The Year of the Rematch
Former Democratic Rep. Carol Shea-Porter is seriously considering a run for Congress in New Hampshire’s 1st District in 2016 — setting up the possibility of yet another House rematch this cycle.
“I am so grateful to all of you who have been also asking me to run again for the United States House of Representatives,” Shea-Porter said recently in an email to supporters obtained by CQ Roll Call. “I received 48.2% of the vote in a very tough cycle, which mean we can win the seat in 2016 when more voters turn out. My team and I are hard at work looking at everything, and I will send you an email when a decision is made.”
If she opts for a run, the race would be one of a half-dozen top-target 2016 House races that could see Republican members of Congress face the Democratic foes they defeated two years earlier.
For the most part, Democratic operatives chalk these defeats up to a bad midterm climate, rather than the politicians’ respective skills as candidates. Democratic operatives added that second (or third, or fourth) attempts at the same seats means these candidates have a donor base, familiarity with voters and an understanding of how to run a race — the trappings of a successful campaign.
“Not only do they have the knowledge of how a campaign works, but they have the battle scars to prove it. They’ve been through it, they know what’s coming at them,” said Mike Fraioli, a Democratic fundraiser.
Shortly after the midterms wrapped up, the Democratic Congressional Campaign Committee began recruiting former members and candidates for five rematches in districts held now by Republicans that President Barack Obama carried in 2012.
Two already have declined bids.
Former Rep. Steven Horsford, D-Nev., took a job at a consulting firm, ending the chance of a rematch with GOP Rep. Cresent Hardy. And former Colorado state Speaker Andrew Romanoff took a position as a mental health advocate, likely ending the possibility he will challenge GOP Rep. Mike Coffman again in the 6th District.
But the rest either have announced their candidacies or moved closer to running over the past few weeks. They include:
- Former state Sen. Emily Cain, who wants a rematch with GOP Rep. Bruce Poliquin in Maine’s 2nd District. Obama carried the district by a 9-point margin in 2012, making Poliquin a top Democratic target this cycle.
- Former Rep. Brad Schneider, who inched closer to a third rematch with GOP Rep. Robert J. Dold in Illinois’ 10th District. Obama won here in 2012 with 58 percent.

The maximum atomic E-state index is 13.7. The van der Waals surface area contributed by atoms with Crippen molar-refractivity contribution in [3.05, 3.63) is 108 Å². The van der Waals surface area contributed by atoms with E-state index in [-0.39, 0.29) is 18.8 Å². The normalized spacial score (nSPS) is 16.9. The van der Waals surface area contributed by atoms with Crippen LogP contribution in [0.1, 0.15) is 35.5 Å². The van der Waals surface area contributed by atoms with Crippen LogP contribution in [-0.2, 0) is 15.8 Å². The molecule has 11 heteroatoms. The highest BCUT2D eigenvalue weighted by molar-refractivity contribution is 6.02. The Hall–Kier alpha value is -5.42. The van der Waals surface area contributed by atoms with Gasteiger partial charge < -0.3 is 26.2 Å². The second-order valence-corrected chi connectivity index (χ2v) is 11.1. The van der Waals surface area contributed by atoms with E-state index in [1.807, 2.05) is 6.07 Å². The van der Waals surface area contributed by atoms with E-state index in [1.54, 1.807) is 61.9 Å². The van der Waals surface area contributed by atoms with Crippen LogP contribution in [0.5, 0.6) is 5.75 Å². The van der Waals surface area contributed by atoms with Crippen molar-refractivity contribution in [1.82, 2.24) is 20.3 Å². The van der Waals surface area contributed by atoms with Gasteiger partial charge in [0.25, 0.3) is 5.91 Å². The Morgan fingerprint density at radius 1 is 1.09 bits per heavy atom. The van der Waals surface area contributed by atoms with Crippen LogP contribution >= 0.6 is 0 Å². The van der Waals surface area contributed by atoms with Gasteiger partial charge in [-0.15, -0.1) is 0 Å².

- Former Rep. Pete Gallego, who did not rule out the possibility of a rematch with GOP Rep. Will Hurd in Texas’ 23rd District. Republican presidential nominee Mitt Romney carried the sprawling southwestern Texas-based district by a 3-point margin in 2012, making it competitive territory.
Two other failed 2014 candidates also are reportedly leaning toward another round with the Republicans who beat them:
- Former state Sen. Staci Appel said she is strongly considering another challenge to GOP Rep. David Young in Iowa’s 3rd District, according to the Des Moines Register. Young defeated Appel in last fall’s open-seat contest in the southwestern quadrant of the Hawkeye State.
- Retired Army Maj. Gen. Jerry Cannon also is exploring a rematch with GOP Rep. Dan Benishek in Michigan’s 1st District. The Upper Peninsula-based district voted for Romney by an 8-point margin in 2012 — but Benishek’s past vulnerability gives Democrats optimism they can make the contest competitive.
Last year, a similar half-dozen House contests featured rematches.
Some Senate contest matchups also will look familiar.
In Pennsylvania, former Rep. Joe Sestak
hopes to once again face his 2010 GOP rival, now-Sen. Patrick J. Toomey. And in Wisconsin, former Sen. Russ Feingold is gearing up to run against Republican Sen. Ron Johnson, who ousted him from the Badger State Senate seat by a slim margin four and a half years ago.
To be sure, even if these lawmakers opt for another run against former foes, they must win their party’s nomination.
Last cycle, both parties were preparing for a bruising rematch between former state Sen. Richard Tisei and former Rep. John F. Tierney in Massachusetts’ 6th District. But Tierney never made it to the general election, losing a Democratic primary to now-Rep. Seth Moulton by a stunning more-than-10-point margin.
If Schneider opts for a bid he will have to get through a Democratic primary with Highland Park Mayor Nancy Rotering, who announced her bid earlier this month.
Unexpected retirements could also nix possible rematches. In 2014, four members headed for rematches said farewell instead.
Republicans sound confident, insisting the same Democratic candidates means they already have successful playbooks on the shelf to win.
“Clearly these re-run Democrats aren’t electable seeing most just came off huge double-digit losses in 2014,” National Republican Congressional Committee Communications Director Katie Martin said in an email. “One thing we’ve learned over the years is that the DCCC and its strategy of recycling failed candidates truly embodies the definition of insanity.”